This is What Freedom Looks Like

November 6, 2011 at 8:15 am (Life, My City) (, , , , , , , , )

Growing up, at the edge of the turbulent 60s & feminist 70s, I was always being told that I should be grateful, that “they” fought for my freedom and therefore I should not protest. I should not long for something more and I should not disrespect “their” ideals with my manner or my appearance. The underlying message being how dare I disrespect “their” memory and valour by protesting the status quo.

I feel the effects of the Growing Gap between the classes here in Canada. I have always been poor with a middle class sensibility. I have a Masters degree and earn quite below what the charts say I should. I have slowly been working my way up. However, though last year’s income ranked me in the top 41% (according to this Maclean’s generator); this year I’ve been unemployed for half the year.

I don’t totally get the 99% rationale. I get that the Occupy movement is displeased that 1% of the world’s (?) population controls the majority of the world’s (?) wealth. For Canadian statistics on Income Distribution, go here.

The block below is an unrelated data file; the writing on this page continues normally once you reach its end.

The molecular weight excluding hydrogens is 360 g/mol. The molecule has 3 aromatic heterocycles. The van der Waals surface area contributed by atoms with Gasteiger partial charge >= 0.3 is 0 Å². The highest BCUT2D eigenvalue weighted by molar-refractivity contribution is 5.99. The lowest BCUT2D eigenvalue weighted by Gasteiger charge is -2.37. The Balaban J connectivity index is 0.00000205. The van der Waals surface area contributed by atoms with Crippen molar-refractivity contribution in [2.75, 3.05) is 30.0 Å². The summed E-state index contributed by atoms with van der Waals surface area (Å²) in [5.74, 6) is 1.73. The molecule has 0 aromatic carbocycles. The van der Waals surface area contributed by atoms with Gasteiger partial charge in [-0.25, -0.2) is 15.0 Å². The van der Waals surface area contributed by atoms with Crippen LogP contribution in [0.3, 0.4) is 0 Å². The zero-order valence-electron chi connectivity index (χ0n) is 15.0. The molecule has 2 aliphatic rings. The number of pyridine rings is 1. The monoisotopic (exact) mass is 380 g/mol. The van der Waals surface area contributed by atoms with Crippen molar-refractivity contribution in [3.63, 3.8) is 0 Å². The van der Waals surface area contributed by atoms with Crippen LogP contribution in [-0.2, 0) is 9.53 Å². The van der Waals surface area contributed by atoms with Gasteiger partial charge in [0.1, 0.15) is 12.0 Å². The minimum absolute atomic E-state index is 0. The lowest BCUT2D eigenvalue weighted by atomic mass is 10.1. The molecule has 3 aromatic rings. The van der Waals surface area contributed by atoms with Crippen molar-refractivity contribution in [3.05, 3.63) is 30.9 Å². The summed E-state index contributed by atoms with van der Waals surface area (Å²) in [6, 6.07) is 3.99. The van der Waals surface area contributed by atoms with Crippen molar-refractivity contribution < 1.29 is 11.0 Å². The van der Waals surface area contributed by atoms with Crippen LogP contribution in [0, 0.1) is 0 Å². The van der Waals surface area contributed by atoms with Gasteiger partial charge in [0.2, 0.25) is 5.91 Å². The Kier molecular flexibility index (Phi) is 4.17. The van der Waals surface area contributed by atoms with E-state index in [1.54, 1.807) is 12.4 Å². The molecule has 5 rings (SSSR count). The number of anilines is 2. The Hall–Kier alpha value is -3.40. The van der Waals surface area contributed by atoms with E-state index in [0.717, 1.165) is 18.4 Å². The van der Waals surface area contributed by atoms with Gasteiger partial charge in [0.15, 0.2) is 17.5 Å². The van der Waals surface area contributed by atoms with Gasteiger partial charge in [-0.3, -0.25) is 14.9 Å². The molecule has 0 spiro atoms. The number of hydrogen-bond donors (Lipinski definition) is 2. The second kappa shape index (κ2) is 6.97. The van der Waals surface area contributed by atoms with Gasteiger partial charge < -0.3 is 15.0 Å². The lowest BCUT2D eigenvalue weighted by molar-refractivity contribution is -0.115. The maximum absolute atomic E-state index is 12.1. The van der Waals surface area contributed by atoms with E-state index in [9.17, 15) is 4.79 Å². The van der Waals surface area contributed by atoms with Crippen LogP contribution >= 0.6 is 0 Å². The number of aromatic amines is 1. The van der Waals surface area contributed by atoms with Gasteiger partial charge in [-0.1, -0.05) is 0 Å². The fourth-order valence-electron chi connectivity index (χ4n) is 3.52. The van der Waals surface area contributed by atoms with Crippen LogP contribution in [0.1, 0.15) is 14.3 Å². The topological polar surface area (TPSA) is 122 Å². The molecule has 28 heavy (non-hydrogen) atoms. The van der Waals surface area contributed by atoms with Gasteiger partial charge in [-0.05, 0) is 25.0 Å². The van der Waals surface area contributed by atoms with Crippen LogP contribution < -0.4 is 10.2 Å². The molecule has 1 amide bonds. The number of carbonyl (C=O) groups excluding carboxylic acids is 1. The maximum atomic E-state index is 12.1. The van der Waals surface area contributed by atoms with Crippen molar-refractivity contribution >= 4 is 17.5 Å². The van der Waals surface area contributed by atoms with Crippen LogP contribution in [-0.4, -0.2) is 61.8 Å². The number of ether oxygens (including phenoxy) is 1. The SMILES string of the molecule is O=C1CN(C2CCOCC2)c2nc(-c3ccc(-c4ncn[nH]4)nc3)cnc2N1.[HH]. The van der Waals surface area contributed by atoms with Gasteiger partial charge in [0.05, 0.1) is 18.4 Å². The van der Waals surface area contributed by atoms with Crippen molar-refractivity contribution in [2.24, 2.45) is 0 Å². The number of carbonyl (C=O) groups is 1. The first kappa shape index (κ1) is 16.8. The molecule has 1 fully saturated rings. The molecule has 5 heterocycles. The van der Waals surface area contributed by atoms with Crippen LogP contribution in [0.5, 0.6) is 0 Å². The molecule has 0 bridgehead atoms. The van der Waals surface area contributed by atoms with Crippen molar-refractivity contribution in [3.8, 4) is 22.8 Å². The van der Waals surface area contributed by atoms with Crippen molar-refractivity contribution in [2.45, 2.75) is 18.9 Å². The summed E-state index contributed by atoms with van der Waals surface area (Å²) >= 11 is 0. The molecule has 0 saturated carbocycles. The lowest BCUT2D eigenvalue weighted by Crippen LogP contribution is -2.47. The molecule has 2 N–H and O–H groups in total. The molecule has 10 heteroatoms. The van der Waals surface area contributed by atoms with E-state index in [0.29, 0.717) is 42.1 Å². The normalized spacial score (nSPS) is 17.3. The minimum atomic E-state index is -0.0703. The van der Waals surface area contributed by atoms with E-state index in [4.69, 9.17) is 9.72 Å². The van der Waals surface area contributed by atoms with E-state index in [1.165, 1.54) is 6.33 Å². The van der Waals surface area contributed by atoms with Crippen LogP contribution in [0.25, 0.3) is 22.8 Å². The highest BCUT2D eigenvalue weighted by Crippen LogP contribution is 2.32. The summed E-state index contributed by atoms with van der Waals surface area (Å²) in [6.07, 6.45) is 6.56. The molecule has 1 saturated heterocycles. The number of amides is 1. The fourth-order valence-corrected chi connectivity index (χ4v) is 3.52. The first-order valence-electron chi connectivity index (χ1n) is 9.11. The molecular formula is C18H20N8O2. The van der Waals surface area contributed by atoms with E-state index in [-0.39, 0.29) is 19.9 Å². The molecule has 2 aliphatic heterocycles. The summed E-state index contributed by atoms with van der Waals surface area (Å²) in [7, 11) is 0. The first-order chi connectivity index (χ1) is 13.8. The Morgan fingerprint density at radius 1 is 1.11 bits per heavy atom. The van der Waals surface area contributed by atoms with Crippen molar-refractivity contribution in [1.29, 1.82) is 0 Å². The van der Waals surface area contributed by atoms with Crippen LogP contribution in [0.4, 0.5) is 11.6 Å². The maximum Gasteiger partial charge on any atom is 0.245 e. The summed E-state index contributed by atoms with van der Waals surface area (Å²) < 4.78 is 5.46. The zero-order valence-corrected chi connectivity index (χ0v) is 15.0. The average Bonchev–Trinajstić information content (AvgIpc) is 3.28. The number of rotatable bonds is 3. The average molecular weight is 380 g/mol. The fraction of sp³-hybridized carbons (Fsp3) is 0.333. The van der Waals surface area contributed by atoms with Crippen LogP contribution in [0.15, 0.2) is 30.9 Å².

Saskatoon joined the Occupy movement the middle of October, after Thanksgiving. I guess after looking at everything we had to be thankful for, it became clear how much we don’t have.

The economy isn’t working. It needs fixing.

After the march, the occupiers settled down in Friendship Park which also houses a life-size bronze sculpture of Gabriel Dumont astride his horse. Gabriel Dumont was one of the leaders of Northwest Resistance of 1885. It seems fitting that the occupiers bedded down here.

Reporters, news-people and bloggers have been bemoaning the occupation. They are asking questions like “who has time to camp out all day; the obvious answer being the unemployed” and “wouldn’t the movement be better served promoting active change (like volunteering)”.

Should protest only be active? What is accomplished by the occupy movement sit-ins?

The occupiers have made me think. They made me think about how much further there is that I could fall. They made me think about what I am willing to do to not lose what I’ve gained but they also made me realize how strong I am.

Still. Winter is coming, both literally and figuratively. Snow is due this weekend. The occupiers started to pack up camp last Wednesday, November 2nd. Soon they will be gone and the only people I will see sleeping out are the homeless we all pretend don’t exist in the here and now.

This coming week is Veteran’s Week. What comes to my mind is that this is what they fought for, so that we could protest and hopefully, figure out how to make everyone’s future better.

This is what freedom looks like.

1 Comment

  1. Commemorate – Don’t Celebrate | Solitary Spinster said,

    […] This is What Freedom Looks Like, to me, […]

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